An old Proverb says “That whom the Gods would destroy they first make mad.”

Joseph Culver Letter, July 21, 1863, Page 1

Head Quarters, Co. “A” 129th Regt. Ills. Vols.
Gallatin, Tenn., July 21st 1863

My Dear Wife

I have delayed writing for four days hoping to be able to answer your last two letters in person. An old Proverb says “That whom the Gods would destroy they first make mad.” Whether it will apply in my case or not cannot be determined, except as time may solve the problem.

Last week Genrl. Rosecrans was in Nashville1 & a few of the fortunate ones got permission to visit him & secured leave of absence to visit home. Flattered with a hope of success, I immediately sent in my petition but it arrived too late, as he spent but one day there, & I have been waiting very impatiently for it to reach him & receive his decision. After this long delay I can hardly hope for success, as it will fall into the hands of his aid whose orders prohibit the issue of any such document. I cannot say that I have no hope, but rather that the chances are growing very small in my favor. Let us wait & see.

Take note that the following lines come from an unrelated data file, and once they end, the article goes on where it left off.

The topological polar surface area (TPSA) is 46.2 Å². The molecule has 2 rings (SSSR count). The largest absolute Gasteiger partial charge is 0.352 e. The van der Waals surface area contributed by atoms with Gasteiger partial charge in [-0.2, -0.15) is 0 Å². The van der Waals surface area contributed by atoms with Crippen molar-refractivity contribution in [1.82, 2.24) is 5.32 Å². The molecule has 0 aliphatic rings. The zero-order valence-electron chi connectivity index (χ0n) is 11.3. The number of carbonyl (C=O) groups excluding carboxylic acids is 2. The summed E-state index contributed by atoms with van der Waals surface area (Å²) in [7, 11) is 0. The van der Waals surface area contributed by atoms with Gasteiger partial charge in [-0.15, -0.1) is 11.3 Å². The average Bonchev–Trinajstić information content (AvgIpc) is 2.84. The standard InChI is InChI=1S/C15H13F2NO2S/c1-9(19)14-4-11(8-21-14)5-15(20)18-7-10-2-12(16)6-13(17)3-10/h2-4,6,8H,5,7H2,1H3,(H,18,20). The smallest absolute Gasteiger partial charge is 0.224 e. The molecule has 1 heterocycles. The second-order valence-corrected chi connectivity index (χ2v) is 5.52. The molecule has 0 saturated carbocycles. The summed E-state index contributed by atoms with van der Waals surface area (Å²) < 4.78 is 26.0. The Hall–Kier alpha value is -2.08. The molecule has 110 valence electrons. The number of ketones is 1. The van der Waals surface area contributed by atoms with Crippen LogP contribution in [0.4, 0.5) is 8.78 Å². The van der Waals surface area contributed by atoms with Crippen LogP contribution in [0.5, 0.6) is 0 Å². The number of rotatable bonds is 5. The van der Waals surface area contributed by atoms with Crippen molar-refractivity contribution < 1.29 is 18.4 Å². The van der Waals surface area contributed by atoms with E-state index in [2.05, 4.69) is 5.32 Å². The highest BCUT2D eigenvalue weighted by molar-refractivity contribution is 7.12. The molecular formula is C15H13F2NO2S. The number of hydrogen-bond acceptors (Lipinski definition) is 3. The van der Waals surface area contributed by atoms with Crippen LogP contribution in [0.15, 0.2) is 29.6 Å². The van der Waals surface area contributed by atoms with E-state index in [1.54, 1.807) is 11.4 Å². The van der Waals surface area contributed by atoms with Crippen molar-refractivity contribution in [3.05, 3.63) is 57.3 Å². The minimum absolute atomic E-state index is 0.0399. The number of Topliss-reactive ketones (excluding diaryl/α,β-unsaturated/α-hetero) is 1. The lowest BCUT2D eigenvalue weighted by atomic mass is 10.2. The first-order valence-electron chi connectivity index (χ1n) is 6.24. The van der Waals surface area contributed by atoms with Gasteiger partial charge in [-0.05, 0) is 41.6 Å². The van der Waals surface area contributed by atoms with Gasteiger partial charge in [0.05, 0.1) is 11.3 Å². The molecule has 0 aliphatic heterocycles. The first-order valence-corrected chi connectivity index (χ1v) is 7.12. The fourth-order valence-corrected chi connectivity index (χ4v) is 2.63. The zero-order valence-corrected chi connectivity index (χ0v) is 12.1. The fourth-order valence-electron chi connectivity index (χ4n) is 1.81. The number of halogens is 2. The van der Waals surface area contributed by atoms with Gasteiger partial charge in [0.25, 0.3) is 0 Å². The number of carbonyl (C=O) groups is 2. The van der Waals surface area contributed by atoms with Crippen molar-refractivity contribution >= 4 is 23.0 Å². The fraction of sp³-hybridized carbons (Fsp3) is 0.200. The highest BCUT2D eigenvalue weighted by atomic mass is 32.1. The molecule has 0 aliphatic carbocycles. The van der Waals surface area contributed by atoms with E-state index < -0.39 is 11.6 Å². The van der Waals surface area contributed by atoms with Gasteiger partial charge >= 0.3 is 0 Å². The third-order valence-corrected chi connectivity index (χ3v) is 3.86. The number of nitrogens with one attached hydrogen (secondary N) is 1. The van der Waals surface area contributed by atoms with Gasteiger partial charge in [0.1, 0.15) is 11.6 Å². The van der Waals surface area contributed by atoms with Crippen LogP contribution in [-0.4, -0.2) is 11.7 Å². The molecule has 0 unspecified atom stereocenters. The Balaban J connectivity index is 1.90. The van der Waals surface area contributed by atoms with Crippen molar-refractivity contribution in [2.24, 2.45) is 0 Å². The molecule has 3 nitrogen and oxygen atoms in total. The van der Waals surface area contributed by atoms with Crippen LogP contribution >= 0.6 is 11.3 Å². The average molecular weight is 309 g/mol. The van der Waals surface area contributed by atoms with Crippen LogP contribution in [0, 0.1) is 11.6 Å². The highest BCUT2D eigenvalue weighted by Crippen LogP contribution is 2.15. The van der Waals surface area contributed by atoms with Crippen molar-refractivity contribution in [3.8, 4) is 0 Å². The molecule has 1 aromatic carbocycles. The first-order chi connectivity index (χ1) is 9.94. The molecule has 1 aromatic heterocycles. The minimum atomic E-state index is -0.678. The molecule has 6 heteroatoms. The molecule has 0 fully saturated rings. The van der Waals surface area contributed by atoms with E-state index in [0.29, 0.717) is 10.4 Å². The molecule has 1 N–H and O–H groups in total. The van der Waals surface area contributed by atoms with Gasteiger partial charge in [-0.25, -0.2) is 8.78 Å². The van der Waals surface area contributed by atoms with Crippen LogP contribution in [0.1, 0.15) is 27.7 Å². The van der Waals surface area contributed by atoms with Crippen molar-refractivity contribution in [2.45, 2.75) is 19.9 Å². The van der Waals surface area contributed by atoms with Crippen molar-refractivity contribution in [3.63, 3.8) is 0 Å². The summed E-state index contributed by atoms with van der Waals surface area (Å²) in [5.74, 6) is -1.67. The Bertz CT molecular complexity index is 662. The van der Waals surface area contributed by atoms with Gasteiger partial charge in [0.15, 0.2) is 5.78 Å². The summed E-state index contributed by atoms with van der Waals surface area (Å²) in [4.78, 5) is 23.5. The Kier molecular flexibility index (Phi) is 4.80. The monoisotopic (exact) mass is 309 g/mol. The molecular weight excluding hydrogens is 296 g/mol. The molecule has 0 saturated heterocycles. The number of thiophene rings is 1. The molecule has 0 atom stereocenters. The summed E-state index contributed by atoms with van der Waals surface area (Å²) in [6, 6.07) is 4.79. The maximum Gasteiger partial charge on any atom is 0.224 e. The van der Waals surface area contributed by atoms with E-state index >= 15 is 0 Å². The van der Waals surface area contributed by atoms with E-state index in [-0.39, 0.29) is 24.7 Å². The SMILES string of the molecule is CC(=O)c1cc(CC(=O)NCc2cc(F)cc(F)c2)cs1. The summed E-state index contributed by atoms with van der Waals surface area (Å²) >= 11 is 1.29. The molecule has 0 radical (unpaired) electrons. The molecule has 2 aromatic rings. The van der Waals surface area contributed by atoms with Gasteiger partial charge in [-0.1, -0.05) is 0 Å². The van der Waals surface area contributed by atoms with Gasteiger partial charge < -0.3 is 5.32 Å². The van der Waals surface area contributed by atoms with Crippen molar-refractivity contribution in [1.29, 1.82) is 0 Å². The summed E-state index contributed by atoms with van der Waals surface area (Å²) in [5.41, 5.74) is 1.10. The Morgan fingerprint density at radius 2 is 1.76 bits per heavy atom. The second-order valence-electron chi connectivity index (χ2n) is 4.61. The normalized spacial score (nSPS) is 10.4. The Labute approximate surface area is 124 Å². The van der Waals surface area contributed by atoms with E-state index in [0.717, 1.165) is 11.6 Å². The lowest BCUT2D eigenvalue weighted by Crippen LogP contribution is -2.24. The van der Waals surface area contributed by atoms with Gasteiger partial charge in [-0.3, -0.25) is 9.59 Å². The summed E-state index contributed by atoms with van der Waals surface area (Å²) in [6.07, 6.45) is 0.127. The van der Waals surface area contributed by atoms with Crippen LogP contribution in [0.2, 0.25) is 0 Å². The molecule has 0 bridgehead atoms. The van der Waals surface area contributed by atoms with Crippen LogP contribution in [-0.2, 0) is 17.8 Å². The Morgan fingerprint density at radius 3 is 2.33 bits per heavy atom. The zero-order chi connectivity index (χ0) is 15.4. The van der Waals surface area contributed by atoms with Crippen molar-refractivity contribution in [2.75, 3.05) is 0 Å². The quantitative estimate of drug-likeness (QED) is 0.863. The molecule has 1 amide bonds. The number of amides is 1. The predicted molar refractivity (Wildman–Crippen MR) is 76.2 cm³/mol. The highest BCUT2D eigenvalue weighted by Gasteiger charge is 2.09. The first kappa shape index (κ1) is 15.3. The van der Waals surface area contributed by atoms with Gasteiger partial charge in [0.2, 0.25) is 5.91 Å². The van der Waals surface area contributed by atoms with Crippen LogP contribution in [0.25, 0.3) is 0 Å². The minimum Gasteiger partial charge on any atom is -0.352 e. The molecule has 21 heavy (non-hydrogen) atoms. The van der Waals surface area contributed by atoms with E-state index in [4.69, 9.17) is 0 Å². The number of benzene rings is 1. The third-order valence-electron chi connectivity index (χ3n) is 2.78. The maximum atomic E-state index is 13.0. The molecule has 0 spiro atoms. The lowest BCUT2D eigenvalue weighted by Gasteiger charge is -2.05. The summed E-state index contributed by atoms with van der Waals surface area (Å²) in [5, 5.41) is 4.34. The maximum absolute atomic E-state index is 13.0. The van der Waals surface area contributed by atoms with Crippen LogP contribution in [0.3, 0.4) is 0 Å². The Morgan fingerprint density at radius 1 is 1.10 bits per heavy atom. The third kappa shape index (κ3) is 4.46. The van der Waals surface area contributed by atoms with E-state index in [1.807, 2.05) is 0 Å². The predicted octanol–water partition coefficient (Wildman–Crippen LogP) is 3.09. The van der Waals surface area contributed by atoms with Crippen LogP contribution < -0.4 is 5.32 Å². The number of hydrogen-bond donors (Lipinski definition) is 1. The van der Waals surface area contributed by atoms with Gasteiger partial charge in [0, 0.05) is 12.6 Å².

I am sorry to inform you that Mrs. Smith is no better & but very little hope is entertained of her recovery.2 She is occupying the room you had at Kings. I saw her at noon to-day. She was scarcely able to speak & is entirely helpless. Everything is proceeding as usual.

I recd. a letter from Sister Hannah which I will enclose.3 They had not received my last letter & do not know where you are.

I will write as soon as my fate is decided if I am still to wait for the favorable opportunity. I hope you have entirely recovered from your illness & are enjoying yourself. I cannot write at length, but will either be with you soon or write a long letter. Till then Goodbye. May the richest of Heaven’s blessings rest upon you. Kiss Frankie & Mother [Murphy] for me & love to all.

Your affect. Husband
J. F. Culver

  1. General Rosecrans’ field headquarters were at Tullahoma. On July 18 the general was in Nashville. O. R., Ser. I, Vol. XXIII, pt. II, p. 542. []
  2. Mrs. Margaret Smith was an invalid. []
  3. Hannah Culver, in her six-page letter of July 9, had described in detail the occupation of Carlisle by Ewell’s corps, and the engagement on July 1 between the Rebel cavalry and Union militia. Hannah Culver to J.F.C., July 9, 1863, Culver Collection. []

About Colleen Theisen

Outreach and Instruction Librarian. Lover of coffee, as well as 19th century photography, painting, tourism and print.
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